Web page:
London/Singapore: Gold rose to a record in New York and London on speculation that a weakening dollar and faster inflation will boost the appeal of precious metals.
Platinum and palladium climbed to the highest prices in more than a year, and silver advanced to its costliest since July 2008.
Bullion, which usually moves inversely to the dollar, is on course for a ninth annual gain after the dollar dropped 6.6% this year against a basket of six currencies. Futures reached $1,069.70 an ounce in New York, while spot gold climbed to $1,068.63 in London, surpassing the previous highs on 8 October.
“There’s lots of concern about the weakness in the dollar, and this has been driving gold,” Peter Fertig, the owner of Quantitative Commodity Research Ltd in Hainburg, Germany, said.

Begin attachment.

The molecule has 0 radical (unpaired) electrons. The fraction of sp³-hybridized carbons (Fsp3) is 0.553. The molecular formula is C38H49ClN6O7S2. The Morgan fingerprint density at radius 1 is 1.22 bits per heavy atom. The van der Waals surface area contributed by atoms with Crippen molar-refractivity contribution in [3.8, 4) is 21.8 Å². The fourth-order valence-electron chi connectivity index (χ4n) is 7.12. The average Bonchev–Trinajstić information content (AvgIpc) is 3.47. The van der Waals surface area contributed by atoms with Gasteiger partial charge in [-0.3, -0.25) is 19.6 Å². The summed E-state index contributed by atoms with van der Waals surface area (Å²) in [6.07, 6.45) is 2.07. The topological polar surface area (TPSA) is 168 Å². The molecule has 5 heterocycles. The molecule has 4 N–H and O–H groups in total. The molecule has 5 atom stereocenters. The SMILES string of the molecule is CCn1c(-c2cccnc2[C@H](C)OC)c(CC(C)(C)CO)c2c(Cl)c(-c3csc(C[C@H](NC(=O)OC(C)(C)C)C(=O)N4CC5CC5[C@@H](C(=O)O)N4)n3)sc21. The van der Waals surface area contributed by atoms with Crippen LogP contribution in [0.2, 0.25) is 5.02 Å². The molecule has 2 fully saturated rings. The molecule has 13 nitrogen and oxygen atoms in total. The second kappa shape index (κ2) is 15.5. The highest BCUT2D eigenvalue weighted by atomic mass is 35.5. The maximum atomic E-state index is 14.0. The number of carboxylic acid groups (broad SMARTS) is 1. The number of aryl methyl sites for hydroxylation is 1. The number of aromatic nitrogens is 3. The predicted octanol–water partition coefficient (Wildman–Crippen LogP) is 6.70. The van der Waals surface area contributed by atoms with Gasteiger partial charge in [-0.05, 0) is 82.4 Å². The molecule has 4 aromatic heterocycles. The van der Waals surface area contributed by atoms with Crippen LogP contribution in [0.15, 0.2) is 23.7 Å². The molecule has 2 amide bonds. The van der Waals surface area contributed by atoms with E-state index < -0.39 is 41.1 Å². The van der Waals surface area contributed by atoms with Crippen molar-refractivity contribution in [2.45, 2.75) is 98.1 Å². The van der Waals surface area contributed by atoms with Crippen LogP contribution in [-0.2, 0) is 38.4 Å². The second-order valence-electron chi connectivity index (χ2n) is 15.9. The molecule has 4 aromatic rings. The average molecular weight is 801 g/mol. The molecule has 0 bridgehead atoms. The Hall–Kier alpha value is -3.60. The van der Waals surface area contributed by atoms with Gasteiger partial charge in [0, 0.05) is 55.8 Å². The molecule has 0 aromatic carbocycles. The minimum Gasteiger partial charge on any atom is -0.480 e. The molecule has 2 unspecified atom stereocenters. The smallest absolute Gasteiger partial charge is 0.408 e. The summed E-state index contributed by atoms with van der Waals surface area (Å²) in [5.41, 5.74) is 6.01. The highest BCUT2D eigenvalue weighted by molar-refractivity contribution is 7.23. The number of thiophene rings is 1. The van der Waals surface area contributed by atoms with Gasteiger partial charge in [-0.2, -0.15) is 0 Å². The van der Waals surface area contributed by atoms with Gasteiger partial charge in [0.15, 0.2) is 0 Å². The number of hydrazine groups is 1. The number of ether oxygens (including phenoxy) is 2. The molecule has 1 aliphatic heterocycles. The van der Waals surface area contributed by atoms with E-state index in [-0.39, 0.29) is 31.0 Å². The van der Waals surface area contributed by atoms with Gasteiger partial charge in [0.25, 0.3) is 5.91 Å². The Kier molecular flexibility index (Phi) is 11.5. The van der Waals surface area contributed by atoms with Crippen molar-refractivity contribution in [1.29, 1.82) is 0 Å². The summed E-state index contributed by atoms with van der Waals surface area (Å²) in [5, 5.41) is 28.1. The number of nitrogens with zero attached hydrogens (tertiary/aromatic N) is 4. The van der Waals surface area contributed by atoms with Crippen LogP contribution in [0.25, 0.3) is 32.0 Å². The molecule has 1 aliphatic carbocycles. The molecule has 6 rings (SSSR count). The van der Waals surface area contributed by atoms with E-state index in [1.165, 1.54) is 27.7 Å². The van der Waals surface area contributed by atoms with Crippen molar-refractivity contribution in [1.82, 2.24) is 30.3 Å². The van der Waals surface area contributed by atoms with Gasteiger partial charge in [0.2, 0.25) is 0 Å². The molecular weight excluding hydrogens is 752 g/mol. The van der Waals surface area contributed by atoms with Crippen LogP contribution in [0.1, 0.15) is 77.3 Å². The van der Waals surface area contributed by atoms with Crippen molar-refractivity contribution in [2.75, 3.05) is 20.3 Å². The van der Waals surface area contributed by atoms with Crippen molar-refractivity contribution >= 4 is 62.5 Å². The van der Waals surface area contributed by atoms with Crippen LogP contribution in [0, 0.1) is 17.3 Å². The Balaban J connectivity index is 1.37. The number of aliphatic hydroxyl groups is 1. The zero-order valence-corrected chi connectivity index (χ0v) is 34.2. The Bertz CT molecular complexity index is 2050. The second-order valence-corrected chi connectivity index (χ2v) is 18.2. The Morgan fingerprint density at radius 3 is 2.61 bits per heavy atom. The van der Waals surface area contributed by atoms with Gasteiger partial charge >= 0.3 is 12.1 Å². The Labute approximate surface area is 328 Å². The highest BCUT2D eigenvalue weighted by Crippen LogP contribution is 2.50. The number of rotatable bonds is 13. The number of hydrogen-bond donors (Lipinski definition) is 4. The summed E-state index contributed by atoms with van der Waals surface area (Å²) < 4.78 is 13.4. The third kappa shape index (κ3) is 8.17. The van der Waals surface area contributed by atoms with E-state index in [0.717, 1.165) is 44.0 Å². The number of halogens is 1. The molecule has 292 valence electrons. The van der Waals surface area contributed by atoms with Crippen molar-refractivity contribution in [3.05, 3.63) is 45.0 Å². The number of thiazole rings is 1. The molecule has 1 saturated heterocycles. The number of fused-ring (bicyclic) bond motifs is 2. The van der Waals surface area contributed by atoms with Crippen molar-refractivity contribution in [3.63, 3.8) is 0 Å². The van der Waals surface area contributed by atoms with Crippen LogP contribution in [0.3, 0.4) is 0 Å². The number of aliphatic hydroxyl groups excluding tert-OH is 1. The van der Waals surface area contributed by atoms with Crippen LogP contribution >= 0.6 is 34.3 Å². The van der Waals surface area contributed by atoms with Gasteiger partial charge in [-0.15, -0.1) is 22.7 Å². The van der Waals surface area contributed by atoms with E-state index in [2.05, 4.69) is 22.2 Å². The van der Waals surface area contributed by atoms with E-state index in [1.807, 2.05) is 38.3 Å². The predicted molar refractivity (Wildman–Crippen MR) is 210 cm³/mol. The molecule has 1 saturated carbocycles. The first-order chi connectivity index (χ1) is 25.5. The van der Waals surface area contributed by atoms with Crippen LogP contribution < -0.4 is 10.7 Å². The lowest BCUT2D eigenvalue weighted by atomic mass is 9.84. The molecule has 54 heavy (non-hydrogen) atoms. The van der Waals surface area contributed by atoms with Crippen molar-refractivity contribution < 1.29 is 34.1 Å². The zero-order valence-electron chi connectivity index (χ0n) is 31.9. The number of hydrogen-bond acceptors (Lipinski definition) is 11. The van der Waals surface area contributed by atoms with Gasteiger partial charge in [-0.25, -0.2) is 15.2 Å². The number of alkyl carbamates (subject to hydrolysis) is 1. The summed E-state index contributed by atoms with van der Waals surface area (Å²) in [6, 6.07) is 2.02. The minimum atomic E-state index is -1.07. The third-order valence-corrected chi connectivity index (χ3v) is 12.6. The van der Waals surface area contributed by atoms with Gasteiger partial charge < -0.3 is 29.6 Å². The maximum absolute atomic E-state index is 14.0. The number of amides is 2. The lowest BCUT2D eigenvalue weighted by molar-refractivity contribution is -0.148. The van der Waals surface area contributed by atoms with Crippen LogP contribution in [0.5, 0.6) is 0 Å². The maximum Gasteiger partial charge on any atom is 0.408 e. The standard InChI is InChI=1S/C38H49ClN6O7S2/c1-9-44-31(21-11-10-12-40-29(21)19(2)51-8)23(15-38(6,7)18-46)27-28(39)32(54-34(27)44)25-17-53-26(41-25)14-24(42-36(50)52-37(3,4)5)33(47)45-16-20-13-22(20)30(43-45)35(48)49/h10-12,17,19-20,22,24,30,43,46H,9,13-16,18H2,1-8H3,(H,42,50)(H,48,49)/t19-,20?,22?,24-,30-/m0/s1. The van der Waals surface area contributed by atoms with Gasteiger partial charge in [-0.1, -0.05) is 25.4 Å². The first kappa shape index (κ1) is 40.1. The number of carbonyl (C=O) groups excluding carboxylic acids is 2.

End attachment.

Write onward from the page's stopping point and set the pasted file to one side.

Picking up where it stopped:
“The fear that central bank exit strategies will come too late to prevent inflation is giving support to gold.”
December gold futures gained $8.60, or 0.8%, to $1,066.10 an ounce on the New York Mercantile Exchange’s Comex division by 8:41am local time.
The metal has advanced 20% this year. Immediate-delivery bullion was 0.7% higher at $1,065 in London.
Gold rose in the morning fixing in London, used by some mining companies to sell production, to a record $1,064.50 an ounce from $1,058.75 at Monday’s afternoon fixing.
“As we start to see more evidence of economic recovery, we might see the momentum catalyst push gold higher,” said Darren Heathcote, head of trading at Investec Bank Ltd in Sydney.